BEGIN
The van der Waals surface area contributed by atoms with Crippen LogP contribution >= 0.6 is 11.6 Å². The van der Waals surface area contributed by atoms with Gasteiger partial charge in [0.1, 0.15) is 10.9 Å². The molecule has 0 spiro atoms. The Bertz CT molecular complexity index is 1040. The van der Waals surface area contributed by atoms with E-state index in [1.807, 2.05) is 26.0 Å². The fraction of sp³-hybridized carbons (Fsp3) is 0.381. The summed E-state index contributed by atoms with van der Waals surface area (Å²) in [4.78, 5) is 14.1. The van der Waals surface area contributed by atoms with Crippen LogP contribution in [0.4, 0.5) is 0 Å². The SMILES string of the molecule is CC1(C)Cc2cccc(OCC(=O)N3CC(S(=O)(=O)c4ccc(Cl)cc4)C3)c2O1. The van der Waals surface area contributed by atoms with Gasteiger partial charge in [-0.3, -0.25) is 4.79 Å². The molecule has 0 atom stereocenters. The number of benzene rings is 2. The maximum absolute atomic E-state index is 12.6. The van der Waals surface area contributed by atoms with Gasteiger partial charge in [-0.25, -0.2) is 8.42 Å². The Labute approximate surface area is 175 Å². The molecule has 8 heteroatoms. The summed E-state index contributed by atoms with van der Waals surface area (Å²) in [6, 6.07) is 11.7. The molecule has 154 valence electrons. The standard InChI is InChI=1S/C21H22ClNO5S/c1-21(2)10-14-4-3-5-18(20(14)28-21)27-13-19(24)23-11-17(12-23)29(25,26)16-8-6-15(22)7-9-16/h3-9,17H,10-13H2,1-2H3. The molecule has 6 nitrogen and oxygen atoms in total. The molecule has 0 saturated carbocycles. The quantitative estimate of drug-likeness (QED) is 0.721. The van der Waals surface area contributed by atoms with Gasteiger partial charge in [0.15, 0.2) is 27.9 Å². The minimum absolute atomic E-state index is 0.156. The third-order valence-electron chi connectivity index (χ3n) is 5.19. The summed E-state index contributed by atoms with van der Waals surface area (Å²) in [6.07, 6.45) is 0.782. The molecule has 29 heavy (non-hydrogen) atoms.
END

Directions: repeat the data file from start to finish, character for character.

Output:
The van der Waals surface area contributed by atoms with Crippen LogP contribution >= 0.6 is 11.6 Å². The van der Waals surface area contributed by atoms with Gasteiger partial charge in [0.1, 0.15) is 10.9 Å². The molecule has 0 spiro atoms. The Bertz CT molecular complexity index is 1040. The van der Waals surface area contributed by atoms with E-state index in [1.807, 2.05) is 26.0 Å². The fraction of sp³-hybridized carbons (Fsp3) is 0.381. The summed E-state index contributed by atoms with van der Waals surface area (Å²) in [4.78, 5) is 14.1. The van der Waals surface area contributed by atoms with Crippen LogP contribution in [0.4, 0.5) is 0 Å². The SMILES string of the molecule is CC1(C)Cc2cccc(OCC(=O)N3CC(S(=O)(=O)c4ccc(Cl)cc4)C3)c2O1. The van der Waals surface area contributed by atoms with Gasteiger partial charge in [-0.3, -0.25) is 4.79 Å². The molecule has 0 atom stereocenters. The number of benzene rings is 2. The maximum absolute atomic E-state index is 12.6. The van der Waals surface area contributed by atoms with Gasteiger partial charge in [-0.25, -0.2) is 8.42 Å². The Labute approximate surface area is 175 Å². The molecule has 8 heteroatoms. The summed E-state index contributed by atoms with van der Waals surface area (Å²) in [6, 6.07) is 11.7. The molecule has 154 valence electrons. The standard InChI is InChI=1S/C21H22ClNO5S/c1-21(2)10-14-4-3-5-18(20(14)28-21)27-13-19(24)23-11-17(12-23)29(25,26)16-8-6-15(22)7-9-16/h3-9,17H,10-13H2,1-2H3. The molecule has 6 nitrogen and oxygen atoms in total. The molecule has 0 saturated carbocycles. The quantitative estimate of drug-likeness (QED) is 0.721. The van der Waals surface area contributed by atoms with Gasteiger partial charge in [0.15, 0.2) is 27.9 Å². The minimum absolute atomic E-state index is 0.156. The third-order valence-electron chi connectivity index (χ3n) is 5.19. The summed E-state index contributed by atoms with van der Waals surface area (Å²) in [6.07, 6.45) is 0.782. The molecule has 29 heavy (non-hydrogen) atoms.